- Parental Maturity Matters (child discipline). I’m not saying that the harshest discipline wins, but, I am saying the parent with a structure and plan for discipline wins. I’ve seen more than a few times where a parent is too soft and just wants to be a friend of their child. I helped a guy win custody of his son 2-3 years ago where the mom still lived with her parents, was way too emotional, and was simply unwilling to really PARENT.
A child custody award is an IMPORTANT deal that can really change the trajectory of a kid’s life. It’s not fun while you’re in it but it can be worth the fight oftentimes. We can help.
How can I serve you? The initial consultation is always free:
We’re really thankful for a guest post by a good friend of Chicago Family Law Group, Kate McClelland, a Chicago real estate broker. The simple reality is that a home is nearly always the most valuable asset of a marriage and you must handle the home right when going through a divorce.
The decision to divorce comes when all other options fail for a couple. While divorce is an emotionally excruciating move in life, there are several other aspects associated with the separation that you need to look into.
What to do with the marital home is a giant question in front of the divorcees. Since this is a challenging and tricky decision, you need to consider every option. A number of choices and implications will come up that are going to affect you and your former partner financially and emotionally.
3 Options for Your Divorced Home
Just like separating after a divorce, parting with your home you love is a rough time. Not that it can compare to breaking up with your spouse. Nothing can compare to that, but parting with your house is still tough.
One important question that you and your ex-spouse must address quickly is ‘what are you guys going to do with the house?’. If you are leaning toward selling considering the advice of attorneys, financial counselors, therapists and realtors is a smart thing to do. Don’t rush to sell it and cost yourself money. Don’t settle with your spouse as soon as you can and cost yourself money. Think it through.
All of those figures are going to offer a few different points of view, so it’s worth talking about all of those different factors and all the choices you will run into. Even though it may seem like there a few choices, there are only three realistically.
First, retain the house leaving the title and mortgage as they are. Someone would still have to move out, but if you have kids this could make sense.
Second, transfer the title and mortgage to either you or your ex-partner. This would require a buyout of some type, in the majority of circumstances.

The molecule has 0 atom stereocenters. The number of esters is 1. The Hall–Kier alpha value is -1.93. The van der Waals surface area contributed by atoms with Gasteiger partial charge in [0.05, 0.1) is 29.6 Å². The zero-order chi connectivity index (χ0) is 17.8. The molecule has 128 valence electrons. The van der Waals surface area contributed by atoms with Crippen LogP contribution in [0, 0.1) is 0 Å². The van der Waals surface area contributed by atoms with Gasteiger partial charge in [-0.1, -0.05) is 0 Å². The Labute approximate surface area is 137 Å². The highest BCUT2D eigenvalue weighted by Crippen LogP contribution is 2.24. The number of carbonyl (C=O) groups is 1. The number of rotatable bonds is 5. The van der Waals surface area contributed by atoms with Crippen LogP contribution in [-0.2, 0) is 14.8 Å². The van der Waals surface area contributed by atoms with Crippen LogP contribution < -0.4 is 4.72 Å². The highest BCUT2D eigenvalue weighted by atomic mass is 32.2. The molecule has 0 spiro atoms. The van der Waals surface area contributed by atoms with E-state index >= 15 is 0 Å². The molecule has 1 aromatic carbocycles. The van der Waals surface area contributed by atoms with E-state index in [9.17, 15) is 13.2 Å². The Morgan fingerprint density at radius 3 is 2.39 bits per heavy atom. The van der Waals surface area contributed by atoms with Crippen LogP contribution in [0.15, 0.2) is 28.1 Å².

Third, sell the home together and move on to a new place. There are pros and cons to each of these decisions. You have to consider them each.
I can’t stress enough that rushed decisions could cost you big time. Start off by seeing if any of you would want to keep the home or can afford to not sell it. As said before, children and schools are going to be a big factor in your choices.
If you aren’t comfortable staying in the house, selling is the only option on the table. If you have kids, child support may come into play. So that makes maintaining two houses even tougher to imagine. Still, it is not uncommon to see families holding on to a house and paying separate mortgages.
Adding one more payment to your present one can be an impossible task. Try to make your transition as structured and smooth as possible.
Remember that we are all working with a future that is not certain. Though a positive attitude to life is important, you should consider what is possible and feasible. That way you can safeguard your interests and financial safety in the long run.
Selling the house
Most industry experts agree that selling the home is the best viable solution for divorcing couples. This is often the best option. It addresses and takes care of several complicated issues. It also will alleviate a lot of the friction once it is over.
Once you have agreed to sell your home at the time of the divorce, there are a few things that should guide you through the process. In the first place, understand that when you are already undergoing a rough phase of your life, it’s not a good time to take on the additional burden of selling the home yourself. It’s overwhelming and could lead to rushed and clouded choices.